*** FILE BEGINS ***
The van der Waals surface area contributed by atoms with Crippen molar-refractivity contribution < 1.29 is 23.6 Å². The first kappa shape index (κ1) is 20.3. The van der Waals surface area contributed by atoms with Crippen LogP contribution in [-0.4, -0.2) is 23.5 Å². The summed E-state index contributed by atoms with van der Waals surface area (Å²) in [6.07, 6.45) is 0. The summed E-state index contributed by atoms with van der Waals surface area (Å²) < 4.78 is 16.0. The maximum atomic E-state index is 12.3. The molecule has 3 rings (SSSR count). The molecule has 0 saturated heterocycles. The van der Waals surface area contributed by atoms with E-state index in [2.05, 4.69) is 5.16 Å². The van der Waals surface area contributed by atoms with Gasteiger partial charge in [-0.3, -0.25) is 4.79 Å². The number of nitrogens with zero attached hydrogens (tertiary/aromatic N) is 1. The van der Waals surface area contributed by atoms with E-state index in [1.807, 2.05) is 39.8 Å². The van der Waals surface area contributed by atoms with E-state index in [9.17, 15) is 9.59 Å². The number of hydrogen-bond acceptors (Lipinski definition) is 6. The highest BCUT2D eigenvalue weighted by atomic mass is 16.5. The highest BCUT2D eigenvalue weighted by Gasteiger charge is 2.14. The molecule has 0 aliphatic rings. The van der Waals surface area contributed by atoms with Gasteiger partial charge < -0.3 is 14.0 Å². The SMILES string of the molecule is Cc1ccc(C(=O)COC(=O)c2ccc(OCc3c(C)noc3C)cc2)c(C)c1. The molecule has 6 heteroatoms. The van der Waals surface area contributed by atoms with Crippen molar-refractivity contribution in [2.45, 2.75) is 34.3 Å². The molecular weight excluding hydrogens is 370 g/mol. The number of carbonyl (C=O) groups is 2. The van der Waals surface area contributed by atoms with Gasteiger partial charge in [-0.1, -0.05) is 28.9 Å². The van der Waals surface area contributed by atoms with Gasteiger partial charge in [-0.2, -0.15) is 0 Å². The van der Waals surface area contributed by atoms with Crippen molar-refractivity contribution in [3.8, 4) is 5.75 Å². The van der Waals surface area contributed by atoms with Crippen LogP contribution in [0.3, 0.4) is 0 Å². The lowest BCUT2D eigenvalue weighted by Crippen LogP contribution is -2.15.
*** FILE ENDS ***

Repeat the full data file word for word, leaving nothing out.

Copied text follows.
The van der Waals surface area contributed by atoms with Crippen molar-refractivity contribution < 1.29 is 23.6 Å². The first kappa shape index (κ1) is 20.3. The van der Waals surface area contributed by atoms with Crippen LogP contribution in [-0.4, -0.2) is 23.5 Å². The summed E-state index contributed by atoms with van der Waals surface area (Å²) in [6.07, 6.45) is 0. The summed E-state index contributed by atoms with van der Waals surface area (Å²) < 4.78 is 16.0. The maximum atomic E-state index is 12.3. The molecule has 3 rings (SSSR count). The molecule has 0 saturated heterocycles. The van der Waals surface area contributed by atoms with E-state index in [2.05, 4.69) is 5.16 Å². The van der Waals surface area contributed by atoms with Gasteiger partial charge in [-0.3, -0.25) is 4.79 Å². The number of nitrogens with zero attached hydrogens (tertiary/aromatic N) is 1. The van der Waals surface area contributed by atoms with E-state index in [1.807, 2.05) is 39.8 Å². The van der Waals surface area contributed by atoms with E-state index in [9.17, 15) is 9.59 Å². The number of hydrogen-bond acceptors (Lipinski definition) is 6. The highest BCUT2D eigenvalue weighted by atomic mass is 16.5. The highest BCUT2D eigenvalue weighted by Gasteiger charge is 2.14. The molecule has 0 aliphatic rings. The van der Waals surface area contributed by atoms with Gasteiger partial charge < -0.3 is 14.0 Å². The SMILES string of the molecule is Cc1ccc(C(=O)COC(=O)c2ccc(OCc3c(C)noc3C)cc2)c(C)c1. The molecule has 6 heteroatoms. The van der Waals surface area contributed by atoms with Crippen molar-refractivity contribution in [2.45, 2.75) is 34.3 Å². The molecular weight excluding hydrogens is 370 g/mol. The number of carbonyl (C=O) groups is 2. The van der Waals surface area contributed by atoms with Gasteiger partial charge in [-0.1, -0.05) is 28.9 Å². The van der Waals surface area contributed by atoms with Gasteiger partial charge in [-0.2, -0.15) is 0 Å². The van der Waals surface area contributed by atoms with Crippen molar-refractivity contribution in [3.8, 4) is 5.75 Å². The van der Waals surface area contributed by atoms with Crippen LogP contribution in [0.3, 0.4) is 0 Å². The lowest BCUT2D eigenvalue weighted by Crippen LogP contribution is -2.15.